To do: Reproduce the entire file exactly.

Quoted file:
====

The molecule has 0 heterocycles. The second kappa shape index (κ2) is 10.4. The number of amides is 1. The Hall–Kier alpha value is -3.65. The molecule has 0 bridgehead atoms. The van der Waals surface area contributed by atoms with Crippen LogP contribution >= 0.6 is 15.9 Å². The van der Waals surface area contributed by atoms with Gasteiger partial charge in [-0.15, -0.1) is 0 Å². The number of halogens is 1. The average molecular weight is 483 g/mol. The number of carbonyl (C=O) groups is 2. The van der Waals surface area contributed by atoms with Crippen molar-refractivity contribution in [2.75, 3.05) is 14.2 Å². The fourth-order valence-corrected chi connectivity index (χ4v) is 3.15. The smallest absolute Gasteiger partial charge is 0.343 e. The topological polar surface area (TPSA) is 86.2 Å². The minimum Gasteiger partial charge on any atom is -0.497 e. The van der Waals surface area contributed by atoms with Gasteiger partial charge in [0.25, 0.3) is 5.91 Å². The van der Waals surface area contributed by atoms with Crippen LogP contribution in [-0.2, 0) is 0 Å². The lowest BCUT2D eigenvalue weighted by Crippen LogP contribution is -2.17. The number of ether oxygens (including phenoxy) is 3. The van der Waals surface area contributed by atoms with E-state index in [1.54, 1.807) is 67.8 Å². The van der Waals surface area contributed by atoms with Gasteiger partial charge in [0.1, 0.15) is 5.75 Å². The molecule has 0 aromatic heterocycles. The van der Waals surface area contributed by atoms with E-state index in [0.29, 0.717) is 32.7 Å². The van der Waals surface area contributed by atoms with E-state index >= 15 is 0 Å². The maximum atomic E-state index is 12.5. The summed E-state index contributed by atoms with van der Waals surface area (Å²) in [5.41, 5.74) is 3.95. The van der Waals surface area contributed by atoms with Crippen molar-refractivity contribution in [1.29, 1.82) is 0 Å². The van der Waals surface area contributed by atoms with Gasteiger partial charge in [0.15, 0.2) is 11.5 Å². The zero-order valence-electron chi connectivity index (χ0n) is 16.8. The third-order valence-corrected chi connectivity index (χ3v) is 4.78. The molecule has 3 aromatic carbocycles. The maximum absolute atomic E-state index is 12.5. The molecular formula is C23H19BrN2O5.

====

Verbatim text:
The molecule has 0 heterocycles. The second kappa shape index (κ2) is 10.4. The number of amides is 1. The Hall–Kier alpha value is -3.65. The molecule has 0 bridgehead atoms. The van der Waals surface area contributed by atoms with Crippen LogP contribution >= 0.6 is 15.9 Å². The van der Waals surface area contributed by atoms with Gasteiger partial charge in [-0.15, -0.1) is 0 Å². The number of halogens is 1. The average molecular weight is 483 g/mol. The number of carbonyl (C=O) groups is 2. The van der Waals surface area contributed by atoms with Crippen molar-refractivity contribution in [2.75, 3.05) is 14.2 Å². The fourth-order valence-corrected chi connectivity index (χ4v) is 3.15. The smallest absolute Gasteiger partial charge is 0.343 e. The topological polar surface area (TPSA) is 86.2 Å². The minimum Gasteiger partial charge on any atom is -0.497 e. The van der Waals surface area contributed by atoms with Gasteiger partial charge in [0.25, 0.3) is 5.91 Å². The van der Waals surface area contributed by atoms with Crippen LogP contribution in [-0.2, 0) is 0 Å². The lowest BCUT2D eigenvalue weighted by Crippen LogP contribution is -2.17. The number of ether oxygens (including phenoxy) is 3. The van der Waals surface area contributed by atoms with E-state index in [1.54, 1.807) is 67.8 Å². The van der Waals surface area contributed by atoms with Gasteiger partial charge in [0.1, 0.15) is 5.75 Å². The molecule has 0 aromatic heterocycles. The van der Waals surface area contributed by atoms with E-state index in [0.29, 0.717) is 32.7 Å². The van der Waals surface area contributed by atoms with E-state index >= 15 is 0 Å². The maximum atomic E-state index is 12.5. The summed E-state index contributed by atoms with van der Waals surface area (Å²) in [5.41, 5.74) is 3.95. The van der Waals surface area contributed by atoms with Crippen molar-refractivity contribution in [1.29, 1.82) is 0 Å². The van der Waals surface area contributed by atoms with Gasteiger partial charge in [0.15, 0.2) is 11.5 Å². The zero-order valence-electron chi connectivity index (χ0n) is 16.8. The third-order valence-corrected chi connectivity index (χ3v) is 4.78. The molecule has 3 aromatic carbocycles. The maximum absolute atomic E-state index is 12.5. The molecular formula is C23H19BrN2O5.